China and the United States are taking opposite approaches to governing artificial intelligence, and the contrast has big implications for both their global competition and the safety of their citizens.
China has built a robust AI domestic regulatory system in public/commercial spaces but does not regulate AI use in the military, which is the opposite of the American approach. The U.S. has published robust rules for AI-driven military systems but done nothing to regulate the tech industry’s hasty release of generative AI models like ChatGPT-4 to the public.
China’s approach to generative AI elevates political stability over innovation, with strict regulation of the private/commercial sector. On April 11, the Cyberspace Administration of China (CAC) issued “Measures for the Management of Generative Artificial Intelligence Services.” These draft principles cover “deep synthesis” technologies, including machine-generated text, images, audio and visual content, especially deepfakes.
China’s approach to generative AI elevates political stability over innovation, with strict regulation of the private/commercial sector. (Getty Images)
PRC regulations prohibit AI-driven discrimination, hold Chinese companies liable for any harm, and mandate security assessments before AI models are released. These types of measures would also benefit citizens in democratic countries.
The PLA’s top priority is to rapidly apply AI to its missions and achieve what the leadership calls “intelligentization” of warfare. (Screenshot)
On the other hand, China does not regulate AI military use by the People’s Liberation Army (PLA). The PLA’s top priority is to rapidly apply AI to its missions and achieve what the leadership calls “intelligentization” of warfare. There is no visible framework of trustworthy, transparent or ethical Chinese military restraint to match the caution and control exercised over commercial companies developing AI in China.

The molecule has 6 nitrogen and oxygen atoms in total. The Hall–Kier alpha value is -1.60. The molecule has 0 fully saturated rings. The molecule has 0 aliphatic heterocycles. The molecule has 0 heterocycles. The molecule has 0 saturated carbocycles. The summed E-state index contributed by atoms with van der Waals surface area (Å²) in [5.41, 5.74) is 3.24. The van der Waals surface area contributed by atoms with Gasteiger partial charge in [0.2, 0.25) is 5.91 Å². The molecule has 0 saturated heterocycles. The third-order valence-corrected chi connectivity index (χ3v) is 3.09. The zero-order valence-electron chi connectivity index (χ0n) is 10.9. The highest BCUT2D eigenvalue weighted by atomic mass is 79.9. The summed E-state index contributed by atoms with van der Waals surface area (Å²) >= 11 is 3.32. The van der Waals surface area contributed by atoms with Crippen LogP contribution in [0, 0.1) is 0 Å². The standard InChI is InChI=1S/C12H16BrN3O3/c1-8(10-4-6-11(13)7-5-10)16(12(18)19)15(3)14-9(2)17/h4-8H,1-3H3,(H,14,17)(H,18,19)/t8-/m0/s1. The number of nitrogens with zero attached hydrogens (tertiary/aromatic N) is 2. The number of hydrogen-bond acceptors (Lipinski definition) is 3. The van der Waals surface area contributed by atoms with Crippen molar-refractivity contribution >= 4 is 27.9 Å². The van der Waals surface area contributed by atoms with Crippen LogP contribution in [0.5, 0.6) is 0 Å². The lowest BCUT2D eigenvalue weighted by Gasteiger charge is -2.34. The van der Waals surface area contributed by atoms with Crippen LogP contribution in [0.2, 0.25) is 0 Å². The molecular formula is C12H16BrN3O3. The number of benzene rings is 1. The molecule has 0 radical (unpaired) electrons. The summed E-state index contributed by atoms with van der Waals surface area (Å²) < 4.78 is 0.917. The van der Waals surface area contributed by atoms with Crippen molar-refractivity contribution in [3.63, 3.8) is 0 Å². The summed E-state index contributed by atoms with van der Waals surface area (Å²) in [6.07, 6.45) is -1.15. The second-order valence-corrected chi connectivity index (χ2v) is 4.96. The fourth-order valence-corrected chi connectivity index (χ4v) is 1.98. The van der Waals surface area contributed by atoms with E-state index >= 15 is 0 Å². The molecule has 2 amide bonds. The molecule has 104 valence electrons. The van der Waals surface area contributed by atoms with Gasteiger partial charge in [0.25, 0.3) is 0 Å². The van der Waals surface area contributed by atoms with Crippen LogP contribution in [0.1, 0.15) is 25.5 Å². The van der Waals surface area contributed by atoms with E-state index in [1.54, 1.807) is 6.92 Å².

By contrast, this year the U.S. published robust regulations on military AI, even as Microsoft (Open AI) released ChatGPT-4 with no U.S. government regulation of the private sector. In January 2023, the Pentagon published “Autonomy in Weapon Systems,” stipulating they be under the control of humans, transparent, explainable, have top cyber protections, clear feedback loops, and be able to be turned off.
U.S. military AI systems must also meet ethical requirements, meaning they are responsible, equitable, traceable, reliable and governable. There is nothing like this to govern AI use by the PLA.
What risks are China and the U.S. taking in their contrarian approaches? China is slowing down AI innovation in its domestic sphere. Pressured to answer ChatGPT (which is not available in China), Baidu rushed out its own large language model in March 2023.
But Ernie Bot is years behind Open AI’s ChatGPT, makes a lot of mistakes, is available only to select Chinese companies, and was a disappointment to most Chinese observers. Those who fear U.S. domestic regulation will enable China to charge ahead have not paid attention to their stringent domestic regulations.
Unless we act to protect Americans from the dangerous effects of untested AI models, then determining who is winning the U.S.-China military competition may be irrelevant.